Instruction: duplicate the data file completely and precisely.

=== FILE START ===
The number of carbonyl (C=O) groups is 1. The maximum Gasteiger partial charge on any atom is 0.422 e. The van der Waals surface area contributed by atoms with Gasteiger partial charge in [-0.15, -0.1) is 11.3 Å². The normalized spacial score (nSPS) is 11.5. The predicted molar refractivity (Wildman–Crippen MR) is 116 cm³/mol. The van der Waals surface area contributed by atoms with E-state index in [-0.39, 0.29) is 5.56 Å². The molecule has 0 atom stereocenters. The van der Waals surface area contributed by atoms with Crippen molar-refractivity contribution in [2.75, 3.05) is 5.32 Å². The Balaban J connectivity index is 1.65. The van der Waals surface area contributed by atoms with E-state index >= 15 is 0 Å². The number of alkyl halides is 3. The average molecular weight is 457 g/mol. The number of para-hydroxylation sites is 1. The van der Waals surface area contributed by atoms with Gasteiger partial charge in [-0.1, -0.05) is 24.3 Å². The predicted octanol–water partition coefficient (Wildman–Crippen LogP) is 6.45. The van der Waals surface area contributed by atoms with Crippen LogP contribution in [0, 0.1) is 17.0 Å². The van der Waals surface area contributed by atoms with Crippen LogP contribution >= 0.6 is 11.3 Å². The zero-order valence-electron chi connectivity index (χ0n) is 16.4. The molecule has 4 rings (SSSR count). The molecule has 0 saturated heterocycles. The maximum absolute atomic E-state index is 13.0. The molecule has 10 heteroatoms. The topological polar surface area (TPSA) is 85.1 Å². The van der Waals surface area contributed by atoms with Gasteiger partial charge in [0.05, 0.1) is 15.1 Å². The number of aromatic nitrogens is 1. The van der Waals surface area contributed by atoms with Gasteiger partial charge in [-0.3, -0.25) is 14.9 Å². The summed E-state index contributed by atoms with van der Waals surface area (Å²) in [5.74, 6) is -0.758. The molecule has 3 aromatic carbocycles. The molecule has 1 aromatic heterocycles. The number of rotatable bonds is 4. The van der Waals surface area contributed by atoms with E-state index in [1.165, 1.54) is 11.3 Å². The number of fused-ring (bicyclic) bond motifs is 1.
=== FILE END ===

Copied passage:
The number of carbonyl (C=O) groups is 1. The maximum Gasteiger partial charge on any atom is 0.422 e. The van der Waals surface area contributed by atoms with Gasteiger partial charge in [-0.15, -0.1) is 11.3 Å². The normalized spacial score (nSPS) is 11.5. The predicted molar refractivity (Wildman–Crippen MR) is 116 cm³/mol. The van der Waals surface area contributed by atoms with E-state index in [-0.39, 0.29) is 5.56 Å². The molecule has 0 atom stereocenters. The van der Waals surface area contributed by atoms with Crippen molar-refractivity contribution in [2.75, 3.05) is 5.32 Å². The Balaban J connectivity index is 1.65. The van der Waals surface area contributed by atoms with E-state index >= 15 is 0 Å². The number of alkyl halides is 3. The average molecular weight is 457 g/mol. The number of para-hydroxylation sites is 1. The van der Waals surface area contributed by atoms with Gasteiger partial charge in [-0.1, -0.05) is 24.3 Å². The predicted octanol–water partition coefficient (Wildman–Crippen LogP) is 6.45. The van der Waals surface area contributed by atoms with Crippen LogP contribution in [0, 0.1) is 17.0 Å². The van der Waals surface area contributed by atoms with Crippen LogP contribution >= 0.6 is 11.3 Å². The zero-order valence-electron chi connectivity index (χ0n) is 16.4. The molecule has 4 rings (SSSR count). The molecule has 0 saturated heterocycles. The maximum absolute atomic E-state index is 13.0. The molecule has 10 heteroatoms. The topological polar surface area (TPSA) is 85.1 Å². The van der Waals surface area contributed by atoms with Gasteiger partial charge in [0.05, 0.1) is 15.1 Å². The number of aromatic nitrogens is 1. The van der Waals surface area contributed by atoms with Gasteiger partial charge in [-0.3, -0.25) is 14.9 Å². The summed E-state index contributed by atoms with van der Waals surface area (Å²) in [5.74, 6) is -0.758. The molecule has 3 aromatic carbocycles. The molecule has 1 aromatic heterocycles. The number of rotatable bonds is 4. The van der Waals surface area contributed by atoms with E-state index in [1.165, 1.54) is 11.3 Å². The number of fused-ring (bicyclic) bond motifs is 1.